WASHINGTON, DC — Today, Congresswoman Carolyn Bourdeaux (GA-07) applauded the House for passing legislation to cap the out-of-pocket cost for one month’s supply of insulin at $35 or less. Rep. Bourdeaux joined Reps. Angie Craig (MN-2), Daniel T. Kildee (MI-5), Nikema Williams (GA-5), Lucy McBath (GA-6) in introducing H.R. 6833, the Affordable Insulin Now Act, which helps ensure that this life-saving medication is affordable for millions of Americans with diabetes who take insulin and their families.
“At the end of his life, my father struggled with a serious medical condition. His medical care costs drove my parents to drain their savings to keep paying for critical medication, including the insulin my father depended on,” said Congresswoman Carolyn Bourdeaux. “This problem is far from unique. Georgia has one of the highest diabetes rates in the country, and this measure would provide my constituents with meaningful relief. Countless Americans are in the exact same situation my father faced. This legislation ensures no one will have to choose between buying insulin or putting food on their table.”
Rep. Bourdeaux has a long history of fighting for improved health care. She supported a similar provision to cap insulin prices and lower prescription drug costs, address rising care costs, and strengthen Medicare in the Build Back Better Act and is leading the charge to close the Medicaid coverage gap in states like Georgia.
H.R. 6833: The Affordable Insulin Now Act caps out-of-pocket costs for insulin at no more than $35 per month in Medicare Part D and commercial health insurance. Modeled after similar provisions in the Build Back Better Act, this bill ensures vital and affordable access to life-saving medication for the more than 37 million people in the United States who have diabetes, including one-third of Medicare beneficiaries and the over 7 million Americans who rely on insulin to maintain their health and well-being.
Insulin is too expensive for millions of Americans.
- 1 in 4 Americans who rely on insulin have cut back or skipped doses due to costs.
- 34 percent of families with children dependent on insulin have been impacted by rising
insulin costs, including adverse health effects and increased stress and anxiety.
- 26 percent of Americans with diabetes ration their insulin at least once a year – putting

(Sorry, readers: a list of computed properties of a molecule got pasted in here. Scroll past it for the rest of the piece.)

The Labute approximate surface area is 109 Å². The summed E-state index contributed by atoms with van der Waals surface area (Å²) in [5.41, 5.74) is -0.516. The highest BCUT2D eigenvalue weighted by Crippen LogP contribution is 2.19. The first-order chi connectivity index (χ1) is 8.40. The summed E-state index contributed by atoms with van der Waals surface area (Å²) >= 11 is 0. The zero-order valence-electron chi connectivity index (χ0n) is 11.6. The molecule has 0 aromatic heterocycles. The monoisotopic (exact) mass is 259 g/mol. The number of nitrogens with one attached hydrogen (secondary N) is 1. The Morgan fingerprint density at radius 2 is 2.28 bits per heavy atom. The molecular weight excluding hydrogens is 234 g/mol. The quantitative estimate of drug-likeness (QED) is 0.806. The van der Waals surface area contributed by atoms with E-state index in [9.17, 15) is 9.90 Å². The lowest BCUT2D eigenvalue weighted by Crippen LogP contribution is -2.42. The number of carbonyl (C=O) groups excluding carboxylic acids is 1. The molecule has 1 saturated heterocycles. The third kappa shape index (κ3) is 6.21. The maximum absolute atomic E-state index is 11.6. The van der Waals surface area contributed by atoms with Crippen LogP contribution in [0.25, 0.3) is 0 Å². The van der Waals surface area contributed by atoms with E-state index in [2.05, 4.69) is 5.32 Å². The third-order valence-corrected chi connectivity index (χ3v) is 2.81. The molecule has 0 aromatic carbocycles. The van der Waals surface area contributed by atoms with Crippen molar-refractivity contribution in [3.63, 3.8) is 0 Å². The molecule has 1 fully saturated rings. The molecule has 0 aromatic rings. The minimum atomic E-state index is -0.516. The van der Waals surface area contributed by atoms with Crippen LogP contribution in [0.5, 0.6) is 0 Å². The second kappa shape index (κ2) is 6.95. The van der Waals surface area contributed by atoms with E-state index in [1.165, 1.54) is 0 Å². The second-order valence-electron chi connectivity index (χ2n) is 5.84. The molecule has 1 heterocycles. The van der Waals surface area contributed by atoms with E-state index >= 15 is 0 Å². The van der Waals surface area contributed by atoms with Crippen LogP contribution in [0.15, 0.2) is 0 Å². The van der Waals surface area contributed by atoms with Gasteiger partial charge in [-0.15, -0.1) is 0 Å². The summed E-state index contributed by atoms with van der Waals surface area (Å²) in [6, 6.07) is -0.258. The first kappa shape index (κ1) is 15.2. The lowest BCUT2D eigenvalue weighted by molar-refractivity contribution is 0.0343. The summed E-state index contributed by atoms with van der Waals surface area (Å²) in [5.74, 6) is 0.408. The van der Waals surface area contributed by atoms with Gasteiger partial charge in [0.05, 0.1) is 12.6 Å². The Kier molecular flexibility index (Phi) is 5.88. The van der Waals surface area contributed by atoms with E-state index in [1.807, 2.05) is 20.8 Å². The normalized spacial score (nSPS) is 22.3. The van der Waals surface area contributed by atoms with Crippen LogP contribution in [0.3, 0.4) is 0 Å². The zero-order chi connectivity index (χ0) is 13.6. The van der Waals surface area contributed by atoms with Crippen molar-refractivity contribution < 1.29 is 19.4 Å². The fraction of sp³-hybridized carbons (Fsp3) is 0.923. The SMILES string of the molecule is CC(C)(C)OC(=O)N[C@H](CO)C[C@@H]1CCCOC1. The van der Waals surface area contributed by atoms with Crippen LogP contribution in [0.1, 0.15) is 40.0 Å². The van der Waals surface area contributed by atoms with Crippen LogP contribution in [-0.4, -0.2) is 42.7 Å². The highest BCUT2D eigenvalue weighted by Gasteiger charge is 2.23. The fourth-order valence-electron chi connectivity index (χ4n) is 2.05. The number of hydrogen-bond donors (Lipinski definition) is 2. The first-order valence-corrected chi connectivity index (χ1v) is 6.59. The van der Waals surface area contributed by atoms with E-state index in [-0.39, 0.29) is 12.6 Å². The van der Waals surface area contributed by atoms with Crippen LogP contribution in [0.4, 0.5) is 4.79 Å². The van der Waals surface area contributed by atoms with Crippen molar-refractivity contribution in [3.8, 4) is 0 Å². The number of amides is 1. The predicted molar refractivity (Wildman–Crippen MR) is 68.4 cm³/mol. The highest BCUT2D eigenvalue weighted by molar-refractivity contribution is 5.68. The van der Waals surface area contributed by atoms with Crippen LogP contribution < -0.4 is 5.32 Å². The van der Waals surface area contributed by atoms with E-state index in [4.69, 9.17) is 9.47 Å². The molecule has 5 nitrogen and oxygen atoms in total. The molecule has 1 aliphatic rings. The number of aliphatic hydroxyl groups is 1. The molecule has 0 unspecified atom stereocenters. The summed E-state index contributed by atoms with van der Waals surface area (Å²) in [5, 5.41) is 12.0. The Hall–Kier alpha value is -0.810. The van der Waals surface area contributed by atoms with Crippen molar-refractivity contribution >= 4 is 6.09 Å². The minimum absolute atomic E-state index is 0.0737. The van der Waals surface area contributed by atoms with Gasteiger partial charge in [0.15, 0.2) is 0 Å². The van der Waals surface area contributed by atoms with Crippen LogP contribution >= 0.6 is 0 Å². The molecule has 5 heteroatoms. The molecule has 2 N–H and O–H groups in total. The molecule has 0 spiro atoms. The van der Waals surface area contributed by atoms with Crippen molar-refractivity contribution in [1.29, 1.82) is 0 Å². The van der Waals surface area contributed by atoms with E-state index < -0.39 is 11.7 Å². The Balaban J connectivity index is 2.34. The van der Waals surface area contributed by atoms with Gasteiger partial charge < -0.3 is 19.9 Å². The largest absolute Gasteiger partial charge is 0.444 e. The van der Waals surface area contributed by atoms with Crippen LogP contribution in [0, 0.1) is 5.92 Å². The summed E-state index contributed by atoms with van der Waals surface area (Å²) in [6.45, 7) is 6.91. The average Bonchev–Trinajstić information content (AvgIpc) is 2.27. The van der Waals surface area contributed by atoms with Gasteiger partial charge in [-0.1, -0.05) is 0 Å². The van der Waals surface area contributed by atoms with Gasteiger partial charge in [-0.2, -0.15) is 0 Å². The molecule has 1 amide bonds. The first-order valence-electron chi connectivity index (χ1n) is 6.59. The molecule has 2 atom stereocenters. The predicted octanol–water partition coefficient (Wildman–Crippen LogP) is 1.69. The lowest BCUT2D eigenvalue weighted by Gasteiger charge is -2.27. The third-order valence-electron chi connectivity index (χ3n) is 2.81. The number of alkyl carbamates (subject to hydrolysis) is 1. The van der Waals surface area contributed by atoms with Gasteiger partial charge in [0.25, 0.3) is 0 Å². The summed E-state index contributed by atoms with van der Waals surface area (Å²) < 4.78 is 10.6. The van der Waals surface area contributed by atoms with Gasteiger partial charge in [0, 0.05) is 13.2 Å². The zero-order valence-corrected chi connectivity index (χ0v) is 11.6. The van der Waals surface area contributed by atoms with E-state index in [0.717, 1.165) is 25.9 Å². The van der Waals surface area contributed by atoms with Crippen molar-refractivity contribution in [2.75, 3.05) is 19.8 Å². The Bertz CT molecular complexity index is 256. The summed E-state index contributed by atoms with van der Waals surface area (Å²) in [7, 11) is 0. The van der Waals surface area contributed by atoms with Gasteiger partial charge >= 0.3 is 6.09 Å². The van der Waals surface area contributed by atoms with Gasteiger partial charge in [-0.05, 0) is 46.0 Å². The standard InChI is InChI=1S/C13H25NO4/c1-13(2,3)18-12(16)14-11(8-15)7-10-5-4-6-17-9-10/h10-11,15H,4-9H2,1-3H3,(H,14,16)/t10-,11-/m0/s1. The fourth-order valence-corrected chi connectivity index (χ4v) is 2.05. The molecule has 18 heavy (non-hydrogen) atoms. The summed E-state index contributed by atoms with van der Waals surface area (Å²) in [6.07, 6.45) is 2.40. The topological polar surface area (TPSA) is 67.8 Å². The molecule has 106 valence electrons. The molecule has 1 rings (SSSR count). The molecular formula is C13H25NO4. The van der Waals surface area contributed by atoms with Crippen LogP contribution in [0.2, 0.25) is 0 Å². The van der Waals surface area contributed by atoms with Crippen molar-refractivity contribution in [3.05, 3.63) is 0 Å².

themselves at grave health risk because of cost. In 2018, more than a dozen people died while rationing their insulin due to the high cost.
Insulin prices in the United States are much higher than other countries and continue to increase.
- Americans pay more than 10 times the price of insulin compared to other similar high- income countries.
- From 2014 to 2019, the average retail price of insulin rose by 54 percent.
- Among those with private coverage, 1 in 5 people who take insulin have out-of-pocket
costs of more than $35 per month. High cost-sharing is especially common in the
individual and small group markets.
- In a recent study, insulin out-of-pocket costs among all insulin users averaged $64 in
2017, almost double what the out-of-pocket costs would be with H.R. 6833.
The Affordable Insulin Now Act requires Medicare Part D plans and commercial health
insurance plans to cover insulin and cap cost-sharing at no more than $35 per month.
- Beginning in 2023, the bill requires private health plans to cover at least one of each type and dosage form of insulin and caps cost-sharing for a 30-day supply at the lesser of $35 or 25 percent of a plan’s negotiated price. The bill also requires all Medicare prescription drug plans to cap cost-sharing for insulin at no more than $35.
o Among individuals with private insurance, half would save at least $19 per month and a quarter would save at least $42 per month. Individuals who buy their own insurance will experience the most savings.
- This bill is paid for by delaying the implementation for one year of the Rebate Rule that was published by the Office of the Inspector General of the Department of Health and Human Services on November 30, 2020.
In addition to Rep. Carolyn Bourdeaux, H.R. 6833: The Affordable Insulin Now Act is supported by Rep. Angie Craig (MN-2), Rep. Daniel T. Kildee (MI-5), Rep. Nikema Williams (GA-5), Rep. Lucy McBath (GA-6), Rep. Joseph D. Morelle (NY-25), Rep. Kathy E. Manning (NC-6), Rep. Jahana Hayes (CT-5), Rep. Alma S. Adams (NC-12), Rep. Nanette Diaz Barragan (CA-44), Del. Eleanor Holmes Norton (DC-At Large), Rep. Carolyn B. Maloney (NY-12), Rep. Scott H. Peters (CA-52), Rep. Dina Titus (NV-1), Rep. Joaquin Castro (TX-20), Rep. Nikema Williams (GA-5), Rep. Marcy Kaptur (OH-9), Rep. Mikie Sherrill (NJ-11), Rep. Josh Gottheimer (NJ-5), Rep. Elissa Slotkin (MI-8), Rep. Gerald E. Connolly (VA-11), Rep. Debbie Dingell (MI-12), Rep. Steven Horsford (NV-4), Rep. Lizzie Fletcher (TX-7), Rep. Grace Meng (NY-6), Rep. Bonnie Watson Coleman (NJ-12), Rep. Kim Schrier (WA-8), Rep. Troy Carter (LA-2), Rep. John B. Larson (CT-1), Rep. Dwight Evans (PA-3), Rep. Abigail Davis Spanberger (VA-7), and Rep. Hakeem S. Jeffries (NY-8).
Rep. Carolyn Bourdeaux lives with her family in Suwanee, Georgia, and represents Georgia’s 7th Congressional District in the 117th Congress. Carolyn is a strong advocate for affordable health care, and economic recovery that puts workers and small businesses first, and investing in her district’s world-class public education system and transportation infrastructure.
Georgia’s fast-changing 7th Congressional District includes portions of the northeast Atlanta metropolitan area, including portions of Forsyth and Gwinnett counties and cities Peachtree Corners, Berkeley Lake, Sugar Hill, Norcross, Cumming, Lawrenceville, Duluth, Snellville, Lilburn, Suwanee, Grayson, and Buford.